counties@data <- left_join(counties@data,county_NO2, by = "GEOID")  

# Step 8: Creating color palettes

# Brewing colors
rc1 <- colorRampPalette(colors = c("#41980a", "#ffe950" ), space = "Lab")(10)
rc2 <- colorRampPalette(colors = c("#ffe950", "#ff4300" ), space = "Lab")(7)
rc3 <- colorRampPalette(colors = c("#ff4300", "#8d1111" ), space = "Lab")(15)
rc4 <- colorRampPalette(colors = c("#8d1111", "black" ), space = "Lab")(8)
rampcols <- c(rc1, rc2, rc3, rc4)
previewColors(colorNumeric(palette = rampcols , domain = NULL), values = 0:55)
AF_pal <- colorNumeric(rampcols, domain = county_NO2$AF*100) We will manually build a color palette, the colors will be mapped to the distribution of our main variable "AF - the percentage of childhood asthma incident cases due to NO2". We will be using four colors to map the distribution of "AF" using Hex color codes (you can use google to look up the colors i.e. #ffe950), the colors are green, yellow, red and black. The previewColors() function allows you to examine the distribution of colors, in this case, we want to see how are colors are distributed for values between 0 and 55. The color palette is saved to "rampcols". We then use the colorNumeric() function with the color palette we created to assign color values to our main variable "AF", however, here we actually want to assign the values to the percentage so we multiply "AF" with 100. The assigned color values are stored in a variable named "AF_pal" # Step 9: Creating labels labels <- sprintf( "<strong>%s</strong><strong>, %s</strong> <br/> Population of children %g<br/> Attributable case %g<br/> Percent of all cases %g<br/> Mean %s (ug/m<sup>3</sup>) %g", counties@data$NAME,
counties@data$state_name, counties@data$total_children,
round(counties@data$AC), round(counties@data$AF*100),
'NO2',
round(counties@data$conc, digits = 1)) %>% lapply(htmltools::HTML)  label_legend <- HTML("Percentage") label_title <- HTML('<p><strong><b>Burden of Childhood Asthma Due to NO<sub>2</sub></b>') In this step we will be creating three things: "labels" that will present county data when we hover the mouse over the map "label_legend" the legend for the map "label_Title" the title of the map The code will allow us to observe specific data when we hover the mouse over a county, the data presented will be the county names "NAME" and the state abbreviation "state_name" separated by and ",", the population of children "total_children", the attributable number of cases "AC", the percentage of childhood asthma cases due to NO2 "AF" and the average NO2 concentration for the county "conc". The sprintf() function allows us to combine formatted text and variable values. while the HTML() function from "htmltools" package marks a given text as HTML format. # Step 10: Creating the interactive map interactiveMap <- counties %>% leaflet(options = leafletOptions(minZoom = 4, maxZoom = 9)) %>% setMaxBounds( -60 , 25 , -130 , 50 ) %>% addProviderTiles(providers$Esri.WorldGrayCanvas) %>%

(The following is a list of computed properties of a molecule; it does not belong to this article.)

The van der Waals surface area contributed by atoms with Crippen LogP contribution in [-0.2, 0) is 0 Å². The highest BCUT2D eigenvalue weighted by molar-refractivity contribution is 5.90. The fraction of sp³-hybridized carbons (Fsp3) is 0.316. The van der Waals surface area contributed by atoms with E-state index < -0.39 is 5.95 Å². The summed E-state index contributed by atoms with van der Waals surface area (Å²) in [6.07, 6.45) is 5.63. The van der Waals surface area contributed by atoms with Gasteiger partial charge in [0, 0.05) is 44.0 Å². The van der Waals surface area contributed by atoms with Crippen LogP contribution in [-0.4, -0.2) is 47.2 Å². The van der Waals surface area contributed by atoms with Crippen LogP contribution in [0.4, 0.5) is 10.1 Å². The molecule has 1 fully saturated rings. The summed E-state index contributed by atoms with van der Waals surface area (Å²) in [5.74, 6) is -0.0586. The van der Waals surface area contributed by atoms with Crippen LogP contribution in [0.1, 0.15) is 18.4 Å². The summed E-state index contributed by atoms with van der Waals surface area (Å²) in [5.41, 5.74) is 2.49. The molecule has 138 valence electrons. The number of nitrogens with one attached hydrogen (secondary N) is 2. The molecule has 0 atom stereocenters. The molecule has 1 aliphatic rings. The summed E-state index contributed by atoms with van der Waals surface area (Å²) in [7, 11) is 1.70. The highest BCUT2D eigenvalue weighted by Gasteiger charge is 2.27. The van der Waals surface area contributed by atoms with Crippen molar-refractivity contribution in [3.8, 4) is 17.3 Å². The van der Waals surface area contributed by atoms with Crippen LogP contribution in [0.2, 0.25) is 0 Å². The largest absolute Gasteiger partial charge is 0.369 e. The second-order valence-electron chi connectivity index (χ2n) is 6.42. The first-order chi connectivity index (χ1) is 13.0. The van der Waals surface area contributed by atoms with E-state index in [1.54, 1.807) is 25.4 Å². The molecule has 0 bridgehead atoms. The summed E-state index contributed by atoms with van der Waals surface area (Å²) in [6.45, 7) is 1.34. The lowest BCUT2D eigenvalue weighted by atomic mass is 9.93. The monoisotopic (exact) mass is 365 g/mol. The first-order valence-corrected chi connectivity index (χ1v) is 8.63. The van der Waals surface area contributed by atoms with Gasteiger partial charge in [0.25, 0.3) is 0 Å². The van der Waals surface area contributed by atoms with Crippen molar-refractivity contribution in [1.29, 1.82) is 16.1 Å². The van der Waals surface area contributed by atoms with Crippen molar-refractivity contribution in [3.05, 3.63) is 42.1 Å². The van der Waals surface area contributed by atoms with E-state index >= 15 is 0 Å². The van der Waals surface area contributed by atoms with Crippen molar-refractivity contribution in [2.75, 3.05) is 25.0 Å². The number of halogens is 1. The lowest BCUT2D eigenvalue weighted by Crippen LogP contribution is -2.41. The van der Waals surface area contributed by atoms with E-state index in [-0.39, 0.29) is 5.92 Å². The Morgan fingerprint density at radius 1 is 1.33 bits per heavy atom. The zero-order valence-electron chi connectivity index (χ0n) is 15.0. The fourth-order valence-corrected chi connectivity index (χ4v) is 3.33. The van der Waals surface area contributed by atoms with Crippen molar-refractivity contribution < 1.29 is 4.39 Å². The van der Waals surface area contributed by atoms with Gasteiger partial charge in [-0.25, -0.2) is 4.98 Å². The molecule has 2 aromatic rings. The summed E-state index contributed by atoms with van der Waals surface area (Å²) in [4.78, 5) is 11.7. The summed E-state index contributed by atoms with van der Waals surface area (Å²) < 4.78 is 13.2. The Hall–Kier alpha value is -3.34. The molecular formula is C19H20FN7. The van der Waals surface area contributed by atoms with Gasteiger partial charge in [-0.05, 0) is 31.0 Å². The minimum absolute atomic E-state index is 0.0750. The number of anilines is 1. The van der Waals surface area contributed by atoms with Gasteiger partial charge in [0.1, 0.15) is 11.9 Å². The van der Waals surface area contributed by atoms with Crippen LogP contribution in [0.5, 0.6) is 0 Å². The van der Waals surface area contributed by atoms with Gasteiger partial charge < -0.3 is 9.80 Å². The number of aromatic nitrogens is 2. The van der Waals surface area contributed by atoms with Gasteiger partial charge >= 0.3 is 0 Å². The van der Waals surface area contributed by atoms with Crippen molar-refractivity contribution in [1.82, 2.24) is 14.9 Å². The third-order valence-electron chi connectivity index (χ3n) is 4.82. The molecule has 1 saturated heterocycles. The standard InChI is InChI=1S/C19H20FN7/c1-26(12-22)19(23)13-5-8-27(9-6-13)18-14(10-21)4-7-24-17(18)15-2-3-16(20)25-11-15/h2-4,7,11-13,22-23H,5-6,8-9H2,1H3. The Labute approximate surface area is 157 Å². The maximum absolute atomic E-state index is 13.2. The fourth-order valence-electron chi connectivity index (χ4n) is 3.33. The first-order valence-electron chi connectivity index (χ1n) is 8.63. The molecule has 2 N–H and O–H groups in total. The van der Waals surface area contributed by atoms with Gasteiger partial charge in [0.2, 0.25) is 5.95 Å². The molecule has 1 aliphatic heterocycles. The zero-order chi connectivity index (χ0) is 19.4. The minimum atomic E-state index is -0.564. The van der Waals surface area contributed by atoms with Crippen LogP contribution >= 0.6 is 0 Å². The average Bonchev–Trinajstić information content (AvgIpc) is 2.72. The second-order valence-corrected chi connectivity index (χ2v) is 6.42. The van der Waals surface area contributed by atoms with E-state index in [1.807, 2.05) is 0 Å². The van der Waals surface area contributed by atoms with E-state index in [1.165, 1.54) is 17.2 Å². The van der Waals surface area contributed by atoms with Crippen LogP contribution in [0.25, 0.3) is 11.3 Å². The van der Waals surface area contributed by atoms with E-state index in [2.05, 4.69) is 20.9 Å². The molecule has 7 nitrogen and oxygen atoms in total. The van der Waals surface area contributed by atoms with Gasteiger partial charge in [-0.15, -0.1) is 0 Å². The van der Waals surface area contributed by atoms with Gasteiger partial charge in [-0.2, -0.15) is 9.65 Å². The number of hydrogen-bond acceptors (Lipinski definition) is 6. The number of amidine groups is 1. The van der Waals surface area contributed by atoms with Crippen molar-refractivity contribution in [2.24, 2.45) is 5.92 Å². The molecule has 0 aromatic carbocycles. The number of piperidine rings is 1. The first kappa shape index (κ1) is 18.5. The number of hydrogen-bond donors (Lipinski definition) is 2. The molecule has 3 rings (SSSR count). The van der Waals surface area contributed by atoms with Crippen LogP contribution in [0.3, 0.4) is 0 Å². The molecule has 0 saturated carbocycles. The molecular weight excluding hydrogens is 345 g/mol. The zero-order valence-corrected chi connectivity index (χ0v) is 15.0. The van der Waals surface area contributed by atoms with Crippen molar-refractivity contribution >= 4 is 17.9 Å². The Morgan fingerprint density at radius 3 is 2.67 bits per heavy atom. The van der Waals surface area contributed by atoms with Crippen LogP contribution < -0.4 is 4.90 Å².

color = "White", weight = 0.15,  smoothFactor = 0.2,
opacity = 1, fillOpacity = 0.9,
fillColor = ~AF_pal(AF*100),
highlightOptions = highlightOptions(color = "White", weight = 2, bringToFront = TRUE),
label = ~labels) %>%
addLegend(pal = AF_pal, values = ~county_NO2\$AF*100,
labFormat = labelFormat(suffix = "%", between = "- "),
title = label_legend, position = "bottomright") %>%
addControl(label_title, position = "bottomleft")

Using the leaflet() function from the "leaflet" package, we put together a map using the previous data sets, color palettes and labels we created. The map is assigned to a variable "interactiveMap" as a leaflet object.

Step 11: Saving the map as an HTML file

saveWidget(interactiveMap, file = "interactiveMap.html")

Using the saveWidget() function from the "htmlwidgets" package we can transform our leaflet object "interactiveMap" into an HTML object and save it to our working directory. The final map is presented below. Percentage of childhood asthma incident cases due to NO2 from all causes in the year 2010.